The major finding in this study was that patients diagnosed with SLE between the years 2001 and 2006 had a substantially higher incidence of RVO than controls without SLE from the general population (IRR 3.46, 95% CI 2.01 to 5.83) (table 2), which is consistent with the literature.1–3
Patients diagnosed with SLE typically (63.6%) develop RVO in the first 4 years of follow-up. Our findings agree with previous reports. For example, one retrospective cohort study of 426 patients with SLE17 found that the incidence of thrombovascular events was highest during the first year post-diagnosis. Another cohort study of 482 patients with autoimmune disease18 reported that, in the SLE group, 78% of thrombosis observed occurred during the first 5 years of follow-up.
We found that patients in the 0–49 year age group had a significantly higher incidence of RVO than did controls. However, patients in the ≥50 year age group did not show a significantly increased incidence of RVO. This discrepancy between different age groups may reflect age related differences in the clinical manifestations of SLE. Vasculopathy may be more common in women with an earlier onset of SLE.19 Our findings agree with a report that women aged 18–44 years with SLE had a significantly higher risk of acute myocardial infarction, congestive heart failure, and cerebrovascular accident than did controls without SLE.20
The risk of patients with SLE developing CRVO (p=0.0015) and BRVO (p=0.0006) was significantly higher than for controls. HTN is believed to be one of the major causes of BRVO,21 ,22 and both HTN and vascular disease are believed to be important risk factors for CRVO.23 In addition, we found that the risk of developing RVO did not increase with the comorbidities of hyperlipidaemia, CAD, or stroke (table 2). Our results are in line with the consensus that SLE retinopathy is generally considered to be an immune complex mediated vasculopathy.24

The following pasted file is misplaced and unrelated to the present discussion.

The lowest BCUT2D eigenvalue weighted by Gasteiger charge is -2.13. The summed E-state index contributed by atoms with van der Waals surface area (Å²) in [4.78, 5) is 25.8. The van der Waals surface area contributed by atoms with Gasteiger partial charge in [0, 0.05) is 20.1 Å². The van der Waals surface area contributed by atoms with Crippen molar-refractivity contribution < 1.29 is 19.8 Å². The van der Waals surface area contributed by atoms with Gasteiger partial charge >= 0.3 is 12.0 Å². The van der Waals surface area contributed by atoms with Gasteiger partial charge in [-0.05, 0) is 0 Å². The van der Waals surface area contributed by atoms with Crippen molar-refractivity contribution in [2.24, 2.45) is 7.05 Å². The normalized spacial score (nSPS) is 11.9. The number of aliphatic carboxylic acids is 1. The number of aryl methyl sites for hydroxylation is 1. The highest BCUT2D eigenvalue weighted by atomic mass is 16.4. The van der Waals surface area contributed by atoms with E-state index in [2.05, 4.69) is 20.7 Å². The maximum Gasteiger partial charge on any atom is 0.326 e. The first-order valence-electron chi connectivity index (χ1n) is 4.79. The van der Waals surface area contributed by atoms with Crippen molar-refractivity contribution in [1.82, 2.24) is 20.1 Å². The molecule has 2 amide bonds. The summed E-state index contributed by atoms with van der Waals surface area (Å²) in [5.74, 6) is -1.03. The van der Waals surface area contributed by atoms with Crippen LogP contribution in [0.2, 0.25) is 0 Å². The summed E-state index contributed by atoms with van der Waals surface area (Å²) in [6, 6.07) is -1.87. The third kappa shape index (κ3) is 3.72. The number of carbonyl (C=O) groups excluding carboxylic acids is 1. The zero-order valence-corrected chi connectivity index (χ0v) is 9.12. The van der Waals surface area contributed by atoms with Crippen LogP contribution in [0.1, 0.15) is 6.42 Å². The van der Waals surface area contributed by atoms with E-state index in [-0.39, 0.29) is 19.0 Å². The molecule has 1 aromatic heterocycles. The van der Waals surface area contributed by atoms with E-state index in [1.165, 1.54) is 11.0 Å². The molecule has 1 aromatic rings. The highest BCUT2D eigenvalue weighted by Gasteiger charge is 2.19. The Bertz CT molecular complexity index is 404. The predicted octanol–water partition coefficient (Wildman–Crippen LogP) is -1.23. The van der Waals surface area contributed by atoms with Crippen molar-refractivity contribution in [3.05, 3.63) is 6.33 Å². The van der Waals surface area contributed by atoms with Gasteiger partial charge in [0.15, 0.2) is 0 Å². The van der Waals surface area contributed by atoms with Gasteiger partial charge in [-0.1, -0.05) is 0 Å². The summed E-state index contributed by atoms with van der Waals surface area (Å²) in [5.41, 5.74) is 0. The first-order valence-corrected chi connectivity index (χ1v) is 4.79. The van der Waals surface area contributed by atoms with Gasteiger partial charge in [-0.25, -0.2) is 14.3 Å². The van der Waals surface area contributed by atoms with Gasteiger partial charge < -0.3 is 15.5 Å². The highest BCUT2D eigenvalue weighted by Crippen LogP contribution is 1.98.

We found a significant IRR (3.33, 95% CI 1.88 to 5.90) between the SLE group and controls for the development of RVO in women, and a more pronounced IRR (4.22, 95% CI 1.19 to 14.95) between the SLE group and controls for the development of RVO in men. However, a multivariate Cox proportional hazard regression analysis showed no significant difference in the risk of developing RVO based on gender (adjusted HR 1.531, 95% CI 0.774 to 3.020). Other studies may not have been able to examine the significance of gender due to a limited number of patients with RVO.1–3
The underlying mechanism of developing RVO in patients with SLE remains unclear. SLE retinopathy is generally considered to be an immune complex mediated vasculopathy, based on previous reports of immune complex deposition in retinal vessels in SLE.24 Rather than a true inflammatory vasculitis, the lupus retinopathy is thought to stem from fibrinoid degeneration with necrosis of the vessel walls.24 It is felt that atherosclerosis as a result of HTN, steroid use, and dyslipidaemia in SLE may be involved in the development of SLE retinopathy.25 A systematic review22 of all studies published between January 1985 and July 2007 that compared cases with any form of RVO, including BRVO and CRVO, with controls, found that both HTN (OR 3.5, 95% CI 2.5 to 5.1) and hyperlipidaemia (OR 2.5, 95% CI 1.7 to 3.7) were significantly associated with RVO, but that the association was less pronounced for DM (OR 1.5, 95% CI 1.1 to 2.0). In the present study, Cox proportional hazards regression was used to access the possibility of linkage between the development of RVO and comorbid DM, HTN, hyperlipidaemia, and the HTN related diseases of stroke and CAD. Our analyses of subgroups with comorbid HTN, hyperlipidaemia, stroke, CAD, and DM showed that the risk of developing RVO did not increase with the comorbidities of hyperlipidaemia, CAD, or stroke, but that it did with the comorbidity of HTN (AHR 2.84, 95% CI 1.456 to 5.567). This implies that comorbid HTN contributes to the development of RVO, but the association in the subgroup was less pronounced than it was in the overall group in the present study. In the subgroup of patients with comorbid DM, the risk of developing RVO was higher in the SLE group than in the non-SLE group (IRR 6.33, 95% CI 1.71 to 23.59; p=0.0059). Because the baseline comorbidity of DM was not significantly different between the SLE and controls, we may conclude that there was a synergic effect between DM and SLE for the development of RVO in the present study.